China sets record rare earth mining quota as demand rises

Cargo ships loaded with rare earth soil for export in China. (Image courtesy of Shutterstock)

China set its annual rare-earth mining quota at the highest on record as domestic demand for the strategic materials, used in everything from electric vehicles to military hardware, increases.

The quota for six dominant producers, including China Northern Rare Earth Group High-Tech Co., was set at 132,000 tons for 2019, the Ministry of Industry and Information Technology said in a statement on Friday. That compares with 120,000 tons in 2018 and is the highest in data going back to 2014.

The higher quota follows requests from major companies in the industry to allow more production to meet rising demand, said Zhang Rui, an analyst at state-run researcher Beijing Antaike Information Development Co. Rare-earth prices may fluctuate within a small range as the increase in supply might be offset by magnet producers’ stockpiling raw materials at the end of the year, according to Zhang.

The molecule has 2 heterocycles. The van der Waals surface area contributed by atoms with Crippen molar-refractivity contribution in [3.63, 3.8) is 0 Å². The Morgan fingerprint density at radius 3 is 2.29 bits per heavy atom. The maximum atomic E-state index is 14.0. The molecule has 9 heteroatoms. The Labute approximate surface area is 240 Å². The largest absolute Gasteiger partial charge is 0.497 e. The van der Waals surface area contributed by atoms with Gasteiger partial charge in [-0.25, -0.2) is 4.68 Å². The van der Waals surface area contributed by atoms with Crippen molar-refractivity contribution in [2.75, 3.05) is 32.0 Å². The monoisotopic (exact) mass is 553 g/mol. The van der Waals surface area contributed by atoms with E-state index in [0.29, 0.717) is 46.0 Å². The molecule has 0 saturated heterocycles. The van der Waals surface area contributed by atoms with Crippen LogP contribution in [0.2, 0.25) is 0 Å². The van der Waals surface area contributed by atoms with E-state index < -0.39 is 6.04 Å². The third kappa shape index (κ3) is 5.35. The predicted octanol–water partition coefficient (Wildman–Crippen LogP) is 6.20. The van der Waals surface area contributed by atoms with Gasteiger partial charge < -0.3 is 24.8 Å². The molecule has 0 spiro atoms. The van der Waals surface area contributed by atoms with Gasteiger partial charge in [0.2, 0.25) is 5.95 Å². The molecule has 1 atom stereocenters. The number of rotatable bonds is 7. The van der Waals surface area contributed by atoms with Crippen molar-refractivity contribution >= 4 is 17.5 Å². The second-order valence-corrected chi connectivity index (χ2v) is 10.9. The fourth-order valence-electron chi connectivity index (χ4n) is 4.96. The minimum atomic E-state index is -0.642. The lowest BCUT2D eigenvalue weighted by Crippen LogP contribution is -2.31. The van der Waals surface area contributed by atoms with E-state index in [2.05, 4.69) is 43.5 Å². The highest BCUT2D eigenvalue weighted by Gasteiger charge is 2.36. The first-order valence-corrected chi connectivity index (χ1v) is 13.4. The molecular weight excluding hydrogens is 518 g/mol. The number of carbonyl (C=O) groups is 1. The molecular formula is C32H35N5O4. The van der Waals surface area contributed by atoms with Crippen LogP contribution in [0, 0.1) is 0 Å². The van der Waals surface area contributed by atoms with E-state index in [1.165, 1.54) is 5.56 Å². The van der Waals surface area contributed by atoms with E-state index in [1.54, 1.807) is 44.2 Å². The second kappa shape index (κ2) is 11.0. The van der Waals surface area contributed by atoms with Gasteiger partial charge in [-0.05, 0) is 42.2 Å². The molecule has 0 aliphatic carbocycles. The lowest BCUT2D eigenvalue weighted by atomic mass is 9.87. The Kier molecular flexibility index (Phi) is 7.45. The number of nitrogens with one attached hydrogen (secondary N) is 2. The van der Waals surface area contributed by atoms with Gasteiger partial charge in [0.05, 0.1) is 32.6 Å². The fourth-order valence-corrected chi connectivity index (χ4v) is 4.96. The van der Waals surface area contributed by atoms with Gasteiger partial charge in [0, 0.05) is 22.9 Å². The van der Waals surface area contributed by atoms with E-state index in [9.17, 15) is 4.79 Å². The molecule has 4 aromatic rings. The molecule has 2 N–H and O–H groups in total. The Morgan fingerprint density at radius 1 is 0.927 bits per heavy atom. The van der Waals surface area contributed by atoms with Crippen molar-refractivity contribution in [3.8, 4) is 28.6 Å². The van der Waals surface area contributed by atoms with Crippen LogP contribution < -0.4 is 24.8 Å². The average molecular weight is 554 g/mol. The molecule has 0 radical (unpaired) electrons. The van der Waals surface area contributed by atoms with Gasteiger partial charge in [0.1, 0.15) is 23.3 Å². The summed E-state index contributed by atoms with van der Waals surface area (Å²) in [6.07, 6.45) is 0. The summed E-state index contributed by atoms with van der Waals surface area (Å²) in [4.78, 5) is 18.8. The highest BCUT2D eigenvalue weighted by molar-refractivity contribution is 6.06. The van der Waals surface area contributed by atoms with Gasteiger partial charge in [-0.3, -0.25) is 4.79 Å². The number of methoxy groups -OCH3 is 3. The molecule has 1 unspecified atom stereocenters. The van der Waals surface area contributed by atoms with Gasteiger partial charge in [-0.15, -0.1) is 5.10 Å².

Rare earths were thrust into the spotlight earlier this year on speculation China may restrict exports as part of its trade war with the U.S. On Monday, markets were parsing the latest in the dispute after an onslaught of contradictory headlines about progress toward an interim deal.

Officials from the two countries both said Thursday last week that a phase-one agreement would feature pledges to roll back tariffs on each others’ goods in phases, but President Donald Trump said Friday that the U.S. hasn’t agreed to a rollback, dimming hopes for a preliminary trade deal anytime soon. Trump then said over the weekend that talks with China are moving along “very nicely,” and said the leaders in Beijing wanted a deal “much more than I do.”

(By Winnie Zhu)

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